Dear Dionysus XVIII: German Hospitality (In The Flesh)

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Dear Dionysus XVIII: German Hospitality (In The Flesh)

Dear Dionysus,

We found the Germans to be rather trusting and accommodating people for the most part. They shared their beer, offered us their couches to sleep on, and (as previously mentioned) flowed us ridiculously large bags of swag weed. They also didn’t seem to question our intentions or credentials too much when we tried to do things that young men of our age and caliber would never be permitted to do stateside. Like, say, rent a Mercedes Benz to drive to Oktoberfest in Munich.

To my knowledge, one must be twenty-five to rent an automobile in the states; the oldest amongst us was Yorick, who clocked in at an ancient twenty-one years old. But this was Deutschland, where they let kids drink at sixteen for Christ’s sake. In spite of some language barriers and concerns as to the validity of Yorick’s California driver’s license, we were able to secure a rental car for the next week that would get us to Munich, which is about 364 miles* from Berlin.

The Benz was a stick shift, which meant that Yorick would be doing all of the driving, as neither Franky nor myself could operate a manual transmission. Yorick swore that was the only car they would let us have, but I was convinced that he picked it on purpose so that he could do all of the driving. Indeed, Yorick was rather fond of speeding, and was certainly excited about the prospects of entirely ignoring all of the speed “suggestions” on the Autobahn.

And that is precisely what he did, mate. He kept das pedal to das metal the entire time, weaving in and out of traffic that he decided was moving at too sluggish a pace. I never quite figured out just how quickly we were going, as 1) the speedometer was only in kilometers and I, an American accustomed to miles and woefully incapable of metric conversions, only knew that the needle was stuck mostly to the far right and 2) I was too preoccupied with throwing up prayers and trying not to have a heart attack from sheer terror.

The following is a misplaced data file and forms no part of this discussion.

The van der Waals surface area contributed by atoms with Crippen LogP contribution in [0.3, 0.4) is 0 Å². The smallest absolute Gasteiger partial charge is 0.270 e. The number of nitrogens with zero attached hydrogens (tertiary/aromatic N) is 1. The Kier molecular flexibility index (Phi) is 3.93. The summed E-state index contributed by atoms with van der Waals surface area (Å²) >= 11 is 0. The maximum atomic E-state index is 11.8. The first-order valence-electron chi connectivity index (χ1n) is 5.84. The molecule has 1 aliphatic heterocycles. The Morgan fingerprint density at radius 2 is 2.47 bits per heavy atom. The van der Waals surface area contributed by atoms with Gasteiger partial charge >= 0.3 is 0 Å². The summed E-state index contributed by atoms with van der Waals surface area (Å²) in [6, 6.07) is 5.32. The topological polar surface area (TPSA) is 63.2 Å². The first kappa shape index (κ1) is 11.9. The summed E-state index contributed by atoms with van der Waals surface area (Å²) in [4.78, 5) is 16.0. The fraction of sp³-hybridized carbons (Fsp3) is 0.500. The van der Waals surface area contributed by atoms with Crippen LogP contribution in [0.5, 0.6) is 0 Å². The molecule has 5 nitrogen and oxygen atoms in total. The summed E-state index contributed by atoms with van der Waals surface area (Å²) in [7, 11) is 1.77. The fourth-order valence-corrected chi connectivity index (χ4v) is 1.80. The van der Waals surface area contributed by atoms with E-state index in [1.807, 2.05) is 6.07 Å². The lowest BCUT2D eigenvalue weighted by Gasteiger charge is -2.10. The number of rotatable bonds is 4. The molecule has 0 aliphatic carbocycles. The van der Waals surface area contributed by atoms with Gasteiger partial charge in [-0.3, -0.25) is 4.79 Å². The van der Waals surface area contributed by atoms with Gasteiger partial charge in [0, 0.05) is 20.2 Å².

“JESUS CHRIST YORICK YOU ALMOST HIT THAT FUCKING TRUCK OH CHRIST WE’RE ALL GOING TO DIE.”

“Calm down. There was at least a foot to spare.”

“OH GOOD LORD GOD SLOW DOWN FRANKY DO YOU SEE THIS OH MY MOTHER MARY WE’RE ALL GOING TO END UP IN SOME GERMAN RED ASPHALT VIDEO FRANKY HELP TALK SOME SENSE INTO HIM.”

But Franky didn’t seem to notice a thing in the backseat, staring out the window like an overjoyed pet on a day trip through the countryside. Perhaps he had dipped into the swag weed while we weren’t looking, but his inattentiveness to the life or death situation at hand seriously alarmed me. I may have been all about the “Live Fast Die Young” mentality, but that wasn’t the context I wanted it to go down in, dig? And certainly not that young, either.

The worst part about the entire trip was that our fine German automobile came equipped with a broken CD player, which meant that we had to resort to radio. Now, I’m sure that there are some fine German radio programs, but we didn’t understand the language and all the music stations seemed to play really weird techno and industrial music exclusively. It occurred to me at the time that it was the perfect soundtrack for the inevitable fiery car crash we were working ourselves toward. I could see the headline clear as day, mate:

THREE AMERICANS DEAD IN AUTOBAHN ACCIDENT; AUTHORITIES UNCLEAR AS TO WHAT ROLE RAMMSTEIN PLAYED**

I can imagine worse ways to go, Dionysus, but not many. It’s a peculiar thing really: I never particularly feared death, as long as it was on my own terms. If I could dictate and direct the exact means, the exact time, and the exact circumstances of my bucket-kicking, then that didn’t seem so bad at all. As long as it was fitting, as long as it was poetic. But a run-of-the-mill car crash? That was boring, and therefore terrifying. I’d rather be dead than bored but I’d never be caught dead dying in a boring fashion, dig? Forgive me, I’ve beaten that theme to death, haven’t I? Oh don’t look so deadly serious, Dionysus—I’m merely killing time.

I’m so sorry, dear reader.